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Will latest genetic discovery solve the Alzheimer's disease riddle?



August 17, 1995

NIA Press Office | 301-496-1752 | nianews3@mail.nih.gov



Scientists have found a fourth gene that is linked to Alzheimer's disease and National Institute on Aging (NIA) neuroscientist Dr. Creighton Phelps believes that this latest gene discovery may yield crucial clues to the molecular underpinnings of this disease. According to Dr. Phelps, "this finding may help scientists unravel the mechanisms that promote Alzheimer's and thus, perhaps, lead eventually to new therapeutic interventions."

In two separate papers which appear in the August 18, 1995, issue of Science, NIA grantees at several institutions announce the discovery of a mutation in a gene on chromosome 1 that is associated with one form of early onset Alzheimer's. This gene abnormality is fairly rare and occurs mainly in descendants of Germans who immigrated to an area near the Volga River in Russia and then to the United States. The early onset form of Alzheimer's caused by the defect on chromosome 1 is less prevalent than late onset Alzheimer's, which occurs in people age 65 and older.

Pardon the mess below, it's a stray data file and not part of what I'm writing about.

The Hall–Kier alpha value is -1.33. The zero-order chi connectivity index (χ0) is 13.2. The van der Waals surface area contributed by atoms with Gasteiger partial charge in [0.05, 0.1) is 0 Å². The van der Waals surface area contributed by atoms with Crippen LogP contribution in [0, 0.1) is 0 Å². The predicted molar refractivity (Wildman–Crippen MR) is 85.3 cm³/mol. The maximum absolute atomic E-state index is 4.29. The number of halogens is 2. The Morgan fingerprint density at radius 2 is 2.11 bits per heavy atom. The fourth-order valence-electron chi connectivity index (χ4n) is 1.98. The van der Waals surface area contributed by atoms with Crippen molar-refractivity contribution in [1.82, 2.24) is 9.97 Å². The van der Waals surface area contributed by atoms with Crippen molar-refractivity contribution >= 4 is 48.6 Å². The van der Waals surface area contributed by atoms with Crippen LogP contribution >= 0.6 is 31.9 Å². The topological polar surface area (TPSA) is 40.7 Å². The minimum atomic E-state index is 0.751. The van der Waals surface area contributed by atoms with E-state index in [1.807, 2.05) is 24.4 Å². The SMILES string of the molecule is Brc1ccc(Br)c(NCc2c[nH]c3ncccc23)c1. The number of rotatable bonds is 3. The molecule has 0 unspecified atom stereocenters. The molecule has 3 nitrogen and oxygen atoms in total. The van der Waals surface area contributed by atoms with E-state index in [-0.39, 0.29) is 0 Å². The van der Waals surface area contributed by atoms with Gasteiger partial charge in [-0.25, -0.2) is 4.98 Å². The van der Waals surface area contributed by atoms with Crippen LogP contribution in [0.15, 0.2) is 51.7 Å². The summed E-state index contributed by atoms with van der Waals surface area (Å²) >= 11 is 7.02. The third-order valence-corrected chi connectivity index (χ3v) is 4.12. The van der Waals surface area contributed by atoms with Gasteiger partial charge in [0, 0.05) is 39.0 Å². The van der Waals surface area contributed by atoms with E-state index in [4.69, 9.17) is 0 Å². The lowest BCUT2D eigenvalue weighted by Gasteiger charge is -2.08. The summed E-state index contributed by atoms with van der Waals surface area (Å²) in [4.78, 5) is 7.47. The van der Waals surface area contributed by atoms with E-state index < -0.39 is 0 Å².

Intriguingly, the chromosome 1 gene bears a striking chemical resemblance (67 percent homology or similarity) to a different gene on chromosome 14 identified as influencing early onset Alzheimer's, but affecting a different set of families. This information gives researchers a significant boost in their understanding of how these genetic abnormalities may influence the development of Alzheimer's because of the similarities in the proteins produced by the genes.

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